This low-key play for leads netted us a handful of additional subscribers each week.

20+ Email Subscribers Per Day

There were 3 additional changes that pushed us over the 20 email subscriber per day mark. First, I had heard that pop-ups could be effective at promoting lead magnets to convert more site visitors into subscribers. I had held off on implementing a pop-up because . . . well, I was busy with other tactics. I was probably also a bit concerned that it might annoy people. However, knowing what I know now if I could go back in time and advise myself on this process again, I would say: start with the pop-up. I began preparing to implement the pop-up by looking at what content upgrades were performing the best in my LeadPages dashboard. I observed that our sales funnel checklist offer had one of the highest conversion rates at 48%. This content upgrade was also a good choice for a pop-up because it was relevant to the service our business offered, AND it had the highest number of opt-ins compared to all the other content upgrades I’d created. I looked at existing pop-up designs because I was pressed for time and wanted to make sure I was modeling mine after something that worked. Bounce Exchange provided a good example, so I designed a similar template to advertise the checklist and rewrote the copy. (You can publish LeadBoxes® as pop-up boxes as well.) Here’s how my first pop-up turned out:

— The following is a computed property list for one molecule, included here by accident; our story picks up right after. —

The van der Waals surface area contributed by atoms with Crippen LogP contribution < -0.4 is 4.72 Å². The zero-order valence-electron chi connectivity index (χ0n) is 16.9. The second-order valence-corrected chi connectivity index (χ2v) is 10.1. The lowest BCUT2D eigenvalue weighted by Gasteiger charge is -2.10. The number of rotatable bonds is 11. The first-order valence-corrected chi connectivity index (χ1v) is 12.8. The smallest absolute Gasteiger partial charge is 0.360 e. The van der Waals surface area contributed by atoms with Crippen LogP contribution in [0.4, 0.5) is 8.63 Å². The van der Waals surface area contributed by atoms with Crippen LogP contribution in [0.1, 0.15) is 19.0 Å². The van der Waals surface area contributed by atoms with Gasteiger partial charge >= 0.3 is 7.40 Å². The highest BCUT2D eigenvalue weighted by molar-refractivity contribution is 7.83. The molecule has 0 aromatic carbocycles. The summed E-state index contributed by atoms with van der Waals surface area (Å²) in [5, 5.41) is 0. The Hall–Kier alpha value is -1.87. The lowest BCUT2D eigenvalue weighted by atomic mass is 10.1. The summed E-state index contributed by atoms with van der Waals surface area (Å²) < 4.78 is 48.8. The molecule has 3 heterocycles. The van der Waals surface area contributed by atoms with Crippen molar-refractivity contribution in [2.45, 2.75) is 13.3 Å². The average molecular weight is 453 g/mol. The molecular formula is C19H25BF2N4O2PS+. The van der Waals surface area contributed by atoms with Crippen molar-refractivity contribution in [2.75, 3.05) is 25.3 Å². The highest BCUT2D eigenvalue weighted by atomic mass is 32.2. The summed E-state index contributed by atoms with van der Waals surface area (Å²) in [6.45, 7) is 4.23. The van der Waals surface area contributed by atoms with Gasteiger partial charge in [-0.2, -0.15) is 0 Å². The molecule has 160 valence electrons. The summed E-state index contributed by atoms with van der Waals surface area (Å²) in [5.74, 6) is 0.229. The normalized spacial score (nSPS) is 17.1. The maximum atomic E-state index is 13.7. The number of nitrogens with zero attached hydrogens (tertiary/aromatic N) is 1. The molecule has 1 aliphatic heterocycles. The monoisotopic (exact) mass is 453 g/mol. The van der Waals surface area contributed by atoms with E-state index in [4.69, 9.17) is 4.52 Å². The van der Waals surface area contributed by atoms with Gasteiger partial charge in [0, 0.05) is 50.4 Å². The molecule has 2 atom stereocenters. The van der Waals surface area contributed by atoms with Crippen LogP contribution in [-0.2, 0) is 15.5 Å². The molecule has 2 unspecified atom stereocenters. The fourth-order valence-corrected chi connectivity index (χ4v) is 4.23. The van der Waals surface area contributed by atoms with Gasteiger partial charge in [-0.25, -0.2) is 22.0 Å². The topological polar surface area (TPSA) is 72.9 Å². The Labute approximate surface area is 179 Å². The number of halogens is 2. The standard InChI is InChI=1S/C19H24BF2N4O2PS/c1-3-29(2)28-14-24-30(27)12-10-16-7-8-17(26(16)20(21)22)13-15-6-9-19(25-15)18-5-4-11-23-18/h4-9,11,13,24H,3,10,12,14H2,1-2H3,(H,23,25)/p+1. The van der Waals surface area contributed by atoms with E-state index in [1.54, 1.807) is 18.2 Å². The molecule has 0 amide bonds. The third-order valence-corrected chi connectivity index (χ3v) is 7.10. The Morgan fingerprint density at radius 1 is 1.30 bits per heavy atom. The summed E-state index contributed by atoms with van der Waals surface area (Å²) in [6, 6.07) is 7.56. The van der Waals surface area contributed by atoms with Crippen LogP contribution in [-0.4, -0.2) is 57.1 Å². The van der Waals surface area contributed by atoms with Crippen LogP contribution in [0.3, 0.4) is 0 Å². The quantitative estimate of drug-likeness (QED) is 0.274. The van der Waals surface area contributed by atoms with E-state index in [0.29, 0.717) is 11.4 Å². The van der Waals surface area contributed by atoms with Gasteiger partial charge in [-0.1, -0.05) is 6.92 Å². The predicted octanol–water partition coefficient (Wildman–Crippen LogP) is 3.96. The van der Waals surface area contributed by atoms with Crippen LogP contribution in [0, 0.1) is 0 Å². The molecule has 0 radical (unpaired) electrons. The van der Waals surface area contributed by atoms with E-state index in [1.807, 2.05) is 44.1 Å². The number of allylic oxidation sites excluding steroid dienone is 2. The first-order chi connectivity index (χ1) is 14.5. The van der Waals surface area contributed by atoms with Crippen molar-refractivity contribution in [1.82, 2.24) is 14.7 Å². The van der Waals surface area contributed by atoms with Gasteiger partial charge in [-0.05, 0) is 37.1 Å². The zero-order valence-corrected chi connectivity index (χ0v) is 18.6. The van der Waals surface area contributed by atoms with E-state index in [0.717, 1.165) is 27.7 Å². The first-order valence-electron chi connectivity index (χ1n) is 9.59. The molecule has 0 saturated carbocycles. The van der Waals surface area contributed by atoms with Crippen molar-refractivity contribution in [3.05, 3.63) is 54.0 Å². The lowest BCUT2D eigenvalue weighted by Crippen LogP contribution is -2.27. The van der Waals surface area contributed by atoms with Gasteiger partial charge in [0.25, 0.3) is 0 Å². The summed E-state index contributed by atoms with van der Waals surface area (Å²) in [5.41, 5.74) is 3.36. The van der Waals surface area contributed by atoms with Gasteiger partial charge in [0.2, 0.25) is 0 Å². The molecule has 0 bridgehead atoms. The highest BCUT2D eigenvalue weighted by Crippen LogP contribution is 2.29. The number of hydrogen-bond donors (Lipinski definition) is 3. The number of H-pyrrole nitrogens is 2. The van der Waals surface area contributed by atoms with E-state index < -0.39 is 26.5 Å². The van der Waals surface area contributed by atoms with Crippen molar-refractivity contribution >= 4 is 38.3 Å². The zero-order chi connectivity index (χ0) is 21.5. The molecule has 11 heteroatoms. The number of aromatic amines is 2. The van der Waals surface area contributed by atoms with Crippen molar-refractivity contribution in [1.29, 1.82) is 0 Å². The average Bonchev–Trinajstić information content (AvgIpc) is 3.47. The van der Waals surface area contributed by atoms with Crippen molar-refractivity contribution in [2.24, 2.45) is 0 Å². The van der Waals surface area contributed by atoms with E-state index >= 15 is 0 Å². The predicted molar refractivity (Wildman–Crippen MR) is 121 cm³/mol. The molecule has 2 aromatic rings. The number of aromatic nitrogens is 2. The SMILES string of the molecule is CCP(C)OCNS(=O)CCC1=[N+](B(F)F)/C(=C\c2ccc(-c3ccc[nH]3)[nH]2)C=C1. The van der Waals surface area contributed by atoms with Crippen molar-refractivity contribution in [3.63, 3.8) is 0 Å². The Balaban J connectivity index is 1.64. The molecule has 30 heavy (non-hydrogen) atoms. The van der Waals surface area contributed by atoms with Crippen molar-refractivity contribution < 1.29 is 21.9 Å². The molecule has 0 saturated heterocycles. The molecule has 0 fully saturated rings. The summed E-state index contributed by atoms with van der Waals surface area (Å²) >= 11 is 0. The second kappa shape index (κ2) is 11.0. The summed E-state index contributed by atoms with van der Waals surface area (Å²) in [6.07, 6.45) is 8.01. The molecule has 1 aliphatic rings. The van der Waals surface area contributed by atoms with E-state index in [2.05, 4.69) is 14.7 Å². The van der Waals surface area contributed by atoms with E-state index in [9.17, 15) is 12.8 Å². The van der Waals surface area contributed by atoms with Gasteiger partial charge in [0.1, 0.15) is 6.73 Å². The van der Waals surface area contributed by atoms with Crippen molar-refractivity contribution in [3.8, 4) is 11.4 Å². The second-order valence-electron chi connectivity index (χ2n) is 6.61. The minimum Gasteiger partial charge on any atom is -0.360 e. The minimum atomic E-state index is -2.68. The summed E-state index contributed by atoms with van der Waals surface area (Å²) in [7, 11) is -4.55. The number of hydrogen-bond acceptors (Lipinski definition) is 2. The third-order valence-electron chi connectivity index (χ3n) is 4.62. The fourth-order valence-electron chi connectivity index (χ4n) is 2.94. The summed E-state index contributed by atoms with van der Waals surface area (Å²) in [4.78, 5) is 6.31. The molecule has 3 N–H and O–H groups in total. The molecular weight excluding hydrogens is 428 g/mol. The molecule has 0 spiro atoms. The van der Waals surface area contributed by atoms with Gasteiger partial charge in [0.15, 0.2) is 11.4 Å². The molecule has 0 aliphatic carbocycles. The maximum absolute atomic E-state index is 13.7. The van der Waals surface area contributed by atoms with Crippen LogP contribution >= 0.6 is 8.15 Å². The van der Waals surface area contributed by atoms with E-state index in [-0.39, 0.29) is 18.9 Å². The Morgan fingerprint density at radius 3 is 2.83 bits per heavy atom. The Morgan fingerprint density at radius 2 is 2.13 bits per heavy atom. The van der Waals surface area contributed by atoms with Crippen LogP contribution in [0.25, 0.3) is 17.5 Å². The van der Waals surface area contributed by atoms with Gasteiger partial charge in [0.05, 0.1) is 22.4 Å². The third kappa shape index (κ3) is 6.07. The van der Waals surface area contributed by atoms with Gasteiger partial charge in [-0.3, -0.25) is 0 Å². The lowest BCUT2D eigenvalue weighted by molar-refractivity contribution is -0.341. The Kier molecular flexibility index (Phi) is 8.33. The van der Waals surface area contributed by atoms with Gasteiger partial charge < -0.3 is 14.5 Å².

A user would only see the pop-up as they went to leave the site, click “Yes” on the pop-up, and then see a LeadBox™ to enter her email. Within 2 days our conversion rate had risen over 40%—and it remained there.


Everyone coming to our blog was now being offered our best, most popular lead magnet–and there was little risk that they'd leave without seeing the offer. The second notable change we made was to increase the visibility of several free resources, such as a 3-part training series on sales funnels, as well as a list of our top free resources via a floating navigation bar at the top of the screen: